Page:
The Million Women March: How the Iraqi Protests Are Embracing Feminism
Ali H. Aljarrah
Since October of last year, Iraqis from all backgrounds have taken to the streets protesting against the government’s incessant corruption, poor services, and foreign influence in state decision making. Although Iraqis continue to protest, the demonstrations proved successful, as Prime Minister Adel Abul Mehdi submitted his resignation in late November while the Parliament began to take steps to reform election and corruption laws. However, Iraqis are still dissatisfied with the government, as the Parliament nominated former Communications Minister Mohammed Allawi for Prime Minister despite protesters want someone without a previous ministerial position as reported by The Arab Weekly.
As Iraqis express their frustration with the government’s decision, Moqtada al-Sadr, an influential Shia cleric with popular support, sided with the Parliament’s nomination of Allawi and told protesters to end their demonstrations while, according to Reuters, telling his “blue hat” supporters to help security forces restore normalcy for schools, businesses, and the government. Protesters rejected Sadr’s call and took to the streets, chanting against Allawi and Sadr. Following the demonstrations, Sadr tweeted a statement calling for the protests to be “cleansed” through segregation, suggesting that men and women have been sleeping together in tents while drinking alcohol or taking drugs. Their response to him — this isn’t your movement.
On February 13th, women organized in major cities and marched wearing colors reminiscent of International Women’s Day while holding signs such as, “Women rule the world” and “I can’t believe I’m still protesting this s***.” Dubbed the “Million Women March”, the demonstration highlighted the roles women played in society and in the protests, as reported by Al-Jazeera. Part of the reason for the protest is to shed light on the perpetual violence against women in Iraq society. According to The New Arab, female protesters faced violence or were killed by security forces. Notable activists killed in the protests were Sarah Taleb, Huda Khutheir, Zahra Karlusy and Jenan Shahmani.
Although Middle Eastern policies have been sexist against women, Iraq led the Arab World in women’s rights during the 1960s. “Iraq was a very advanced country in terms of social rights,” said Iraqi sociologist Zahra Ali in an article with Rutgers University stated. Ali continued, “We had an excellent welfare system, an excellent educational system and an excellent childcare system. Women were in a good position with their personal rights of marriage and divorce.” However, those rights were rescinded with the introduction of Sharia in the mid-1990s due to the rise of political Islam in the region.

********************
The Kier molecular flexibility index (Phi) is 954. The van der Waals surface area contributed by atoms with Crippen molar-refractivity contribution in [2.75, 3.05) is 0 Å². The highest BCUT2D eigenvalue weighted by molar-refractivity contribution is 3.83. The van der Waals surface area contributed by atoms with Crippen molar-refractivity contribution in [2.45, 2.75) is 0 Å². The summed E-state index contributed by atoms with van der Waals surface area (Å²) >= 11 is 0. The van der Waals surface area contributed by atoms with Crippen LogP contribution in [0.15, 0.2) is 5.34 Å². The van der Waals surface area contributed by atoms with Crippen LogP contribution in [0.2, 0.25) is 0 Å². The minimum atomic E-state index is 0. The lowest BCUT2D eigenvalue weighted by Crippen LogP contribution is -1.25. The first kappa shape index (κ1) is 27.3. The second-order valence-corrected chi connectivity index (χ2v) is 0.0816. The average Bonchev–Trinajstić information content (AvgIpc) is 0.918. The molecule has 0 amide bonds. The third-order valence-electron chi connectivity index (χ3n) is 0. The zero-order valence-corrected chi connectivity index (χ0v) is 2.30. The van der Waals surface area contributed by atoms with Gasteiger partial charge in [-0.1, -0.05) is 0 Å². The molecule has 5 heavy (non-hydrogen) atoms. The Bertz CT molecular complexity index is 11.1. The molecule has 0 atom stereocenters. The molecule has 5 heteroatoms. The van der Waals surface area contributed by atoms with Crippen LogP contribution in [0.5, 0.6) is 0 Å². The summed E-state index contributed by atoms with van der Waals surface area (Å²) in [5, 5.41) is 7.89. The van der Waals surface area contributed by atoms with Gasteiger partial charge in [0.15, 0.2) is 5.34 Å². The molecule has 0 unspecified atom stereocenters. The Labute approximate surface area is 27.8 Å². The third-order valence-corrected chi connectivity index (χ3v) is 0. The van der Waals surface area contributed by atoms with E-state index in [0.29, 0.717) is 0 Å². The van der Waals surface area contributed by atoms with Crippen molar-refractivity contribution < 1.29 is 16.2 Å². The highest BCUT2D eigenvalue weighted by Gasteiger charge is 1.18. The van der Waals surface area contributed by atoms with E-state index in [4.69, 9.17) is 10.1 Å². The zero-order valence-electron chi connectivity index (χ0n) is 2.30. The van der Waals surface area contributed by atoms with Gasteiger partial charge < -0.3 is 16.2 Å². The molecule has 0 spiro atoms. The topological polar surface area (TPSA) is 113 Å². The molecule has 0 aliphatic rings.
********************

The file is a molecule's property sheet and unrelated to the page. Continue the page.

Despite the significance of the Million Women March, this is not the first organized women’s protest in Iraq. Five months after the US-led invasion in Iraq, the Organization of Women’s Freedom in Iraq (OWFI) organized the first post-invasion protest to bring attention to the increase of rapes and abductions of women. Furthermore, as political Islam continued to dominate politics in Iraq, honor killings and forced marriages were normalized while women were restricted to conservative societal norms. According to the founder of the OWFI, Yanar Mahmoud, she states in Guernica Maganize “war and occupation have cost Iraqi women their legal standing and their everyday freedom of dress and movement.” With fewer rights and freedoms, women continue to bore the burden of responsibility, especially after the loss of her husband, father, or son. Although the ratification of the Iraqi Constitution in 2005 gave women representation in the Parliament, those positions are noted to have little to no power and are given to family members of ranking political party leaders.
Since Sadr’s statement about the demonstrations, it is clear to Iraqis that Sadr would rather continue the current quasi-Islamist system than moving towards a more secular government. Both men and women have been active in the Iraqi Protests since the beginning whether they were on the streets, aiding those who were hurt, or preparing essentials. Given the strong participation of women in the Million Women March and the emphatic support of men, a secular Iraq would mean a feminist Iraq. However, a secular and feminist Iraq would also mean a loss of influence for Sadr, who derives his power from the existence of political Islam. Considering women represent half the population, he held his own demonstration a day after the Million Women March and encouraged women to join.